Probably the toplines would not have changed meaningfully with a different list of candidates. Biden and Sanders would still be leading the pack on the strength of their nearly-universal name ID.
Nevertheless, this survey is a reminder that editorial decisions by news organizations can affect results from seemingly scientific opinion polls.
Few Iowa Democrats I’ve spoken with are committed to a presidential candidate. I won’t take Iowa caucus polls seriously until next summer, when the field will be set and more activists will pick a favorite.
Any comments about the next presidential race are welcome in this thread.
P.S.- Representative John Delaney may want to reconsider his presidential bid. He has visited all 99 Iowa counties during 20 trips to our state and spent at least $1.5 million to air more than 3,000 television commercials here. Yet the Des Moines Register/CNN poll found 1 percent of respondents named Delaney as their first choice and zero percent ranked him second.
UPDATE: I forgot to mention one odd finding. About 28 percent of respondents said they would consider attending a GOP caucus in 2020 if some Republican challenges Trump for the nomination. That makes me question whether the respondent pool really reflects likely Democratic caucus-goers.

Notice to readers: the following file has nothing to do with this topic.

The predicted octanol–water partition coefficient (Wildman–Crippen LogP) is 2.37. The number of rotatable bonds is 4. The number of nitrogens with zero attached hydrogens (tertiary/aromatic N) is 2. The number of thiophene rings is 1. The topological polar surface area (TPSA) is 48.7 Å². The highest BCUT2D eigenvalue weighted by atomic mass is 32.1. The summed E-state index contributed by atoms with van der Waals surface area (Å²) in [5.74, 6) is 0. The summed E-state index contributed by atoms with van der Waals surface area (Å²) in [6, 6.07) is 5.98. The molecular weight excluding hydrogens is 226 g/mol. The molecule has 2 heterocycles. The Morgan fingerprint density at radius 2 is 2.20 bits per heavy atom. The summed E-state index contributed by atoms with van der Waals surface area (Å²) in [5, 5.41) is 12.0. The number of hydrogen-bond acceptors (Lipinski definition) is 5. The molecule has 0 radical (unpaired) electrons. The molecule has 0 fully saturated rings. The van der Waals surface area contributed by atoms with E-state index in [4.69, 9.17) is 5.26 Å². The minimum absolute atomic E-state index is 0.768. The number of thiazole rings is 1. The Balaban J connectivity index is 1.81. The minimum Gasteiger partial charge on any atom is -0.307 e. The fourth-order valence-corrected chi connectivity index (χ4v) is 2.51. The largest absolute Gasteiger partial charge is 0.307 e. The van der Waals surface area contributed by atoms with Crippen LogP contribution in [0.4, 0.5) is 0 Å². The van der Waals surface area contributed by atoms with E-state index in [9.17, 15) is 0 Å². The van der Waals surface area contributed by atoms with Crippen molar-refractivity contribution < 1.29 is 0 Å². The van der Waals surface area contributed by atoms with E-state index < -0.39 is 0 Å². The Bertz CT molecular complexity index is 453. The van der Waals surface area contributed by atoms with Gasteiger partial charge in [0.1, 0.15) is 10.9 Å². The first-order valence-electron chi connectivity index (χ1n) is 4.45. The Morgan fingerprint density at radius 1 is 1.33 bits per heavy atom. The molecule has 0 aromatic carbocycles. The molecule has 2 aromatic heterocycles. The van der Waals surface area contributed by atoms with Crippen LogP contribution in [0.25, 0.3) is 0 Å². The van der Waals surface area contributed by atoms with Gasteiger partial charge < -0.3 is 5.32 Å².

Some 49 percent of respondents said “the right person to defeat Donald Trump” would be “more of a seasoned political hand,” while just 36 percent said “more of a political newcomer,” and 15 percent were unsure. In addition, 54 percent said it was more important to them that the Iowa caucus winner be someone “with a strong chance” of beating Trump, while 40 percent said it was more important for the winner to be someone “who shares your positions on major issues.” I suspect both findings are related to the fact that Iowa voters skew old–including those who participate in Democratic primaries.
DECEMBER 17 UPDATE: Natasha Korecki of Politico was first to report on a new Focus on Rural America poll of Iowa Democrats by David Binder Research. Toplines: Biden 30 percent, Sanders 13 percent, O’Rourke 11 percent, Senator Amy Klobuchar 10 percent, Warren 9 percent, Harris 7 percent, Booker 6 percent, five other candidates at 3 percent or lower. (This poll also did not test O’Malley, Merkley, Ryan, Gabbard, or Williamson.)
The same pollster surveyed Iowans in September but did not include O’Rourke or Klobuchar. In the new poll, support for Warren and Biden dropped by 7 percent each.
This finding strikes me as most significant, and it tracks with my informal conversations with Iowa Democrats who caucused for Bernie in 2016: “Only 30% of those who state they caucused for Sanders in 2016 are saying they will be with him in 2020, as a majority show interest in other candidates in the vastly greater potential pool to choose from.” Among respondents who identified themselves as 2016 Sanders caucus-goers, 22 percent favor Biden, 10 percent Warren, 10 percent O’Rourke, 7 percent Harris, 6 percent Klobuchar, 3 percent each for Booker and John Kerry
If Sanders runs for president again, he will not do nearly as well in a crowded field as he did in 2016 as the only viable alternative to Hillary Clinton.